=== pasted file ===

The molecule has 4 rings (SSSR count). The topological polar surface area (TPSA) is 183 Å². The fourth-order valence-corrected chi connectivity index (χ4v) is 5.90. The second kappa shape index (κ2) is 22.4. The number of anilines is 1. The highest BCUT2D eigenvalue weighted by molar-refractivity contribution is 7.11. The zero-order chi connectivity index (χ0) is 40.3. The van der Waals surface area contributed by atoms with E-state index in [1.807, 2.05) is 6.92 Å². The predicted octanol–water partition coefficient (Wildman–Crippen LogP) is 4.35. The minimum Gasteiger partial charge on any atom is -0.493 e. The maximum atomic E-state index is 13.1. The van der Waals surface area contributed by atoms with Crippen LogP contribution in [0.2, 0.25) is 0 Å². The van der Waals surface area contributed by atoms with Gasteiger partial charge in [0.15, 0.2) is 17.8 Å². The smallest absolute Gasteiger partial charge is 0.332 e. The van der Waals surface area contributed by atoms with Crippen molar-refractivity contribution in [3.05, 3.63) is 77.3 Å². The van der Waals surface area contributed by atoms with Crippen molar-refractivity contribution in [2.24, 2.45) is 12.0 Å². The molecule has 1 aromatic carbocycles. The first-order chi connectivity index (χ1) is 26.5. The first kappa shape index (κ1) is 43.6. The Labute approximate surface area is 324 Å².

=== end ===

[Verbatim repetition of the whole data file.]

The molecule has 4 rings (SSSR count). The topological polar surface area (TPSA) is 183 Å². The fourth-order valence-corrected chi connectivity index (χ4v) is 5.90. The second kappa shape index (κ2) is 22.4. The number of anilines is 1. The highest BCUT2D eigenvalue weighted by molar-refractivity contribution is 7.11. The zero-order chi connectivity index (χ0) is 40.3. The van der Waals surface area contributed by atoms with E-state index in [1.807, 2.05) is 6.92 Å². The predicted octanol–water partition coefficient (Wildman–Crippen LogP) is 4.35. The minimum Gasteiger partial charge on any atom is -0.493 e. The maximum atomic E-state index is 13.1. The van der Waals surface area contributed by atoms with Crippen LogP contribution in [0.2, 0.25) is 0 Å². The van der Waals surface area contributed by atoms with Gasteiger partial charge in [0.15, 0.2) is 17.8 Å². The smallest absolute Gasteiger partial charge is 0.332 e. The van der Waals surface area contributed by atoms with Crippen molar-refractivity contribution in [3.05, 3.63) is 77.3 Å². The van der Waals surface area contributed by atoms with Crippen molar-refractivity contribution in [2.24, 2.45) is 12.0 Å². The molecule has 1 aromatic carbocycles. The first-order chi connectivity index (χ1) is 26.5. The first kappa shape index (κ1) is 43.6. The Labute approximate surface area is 324 Å².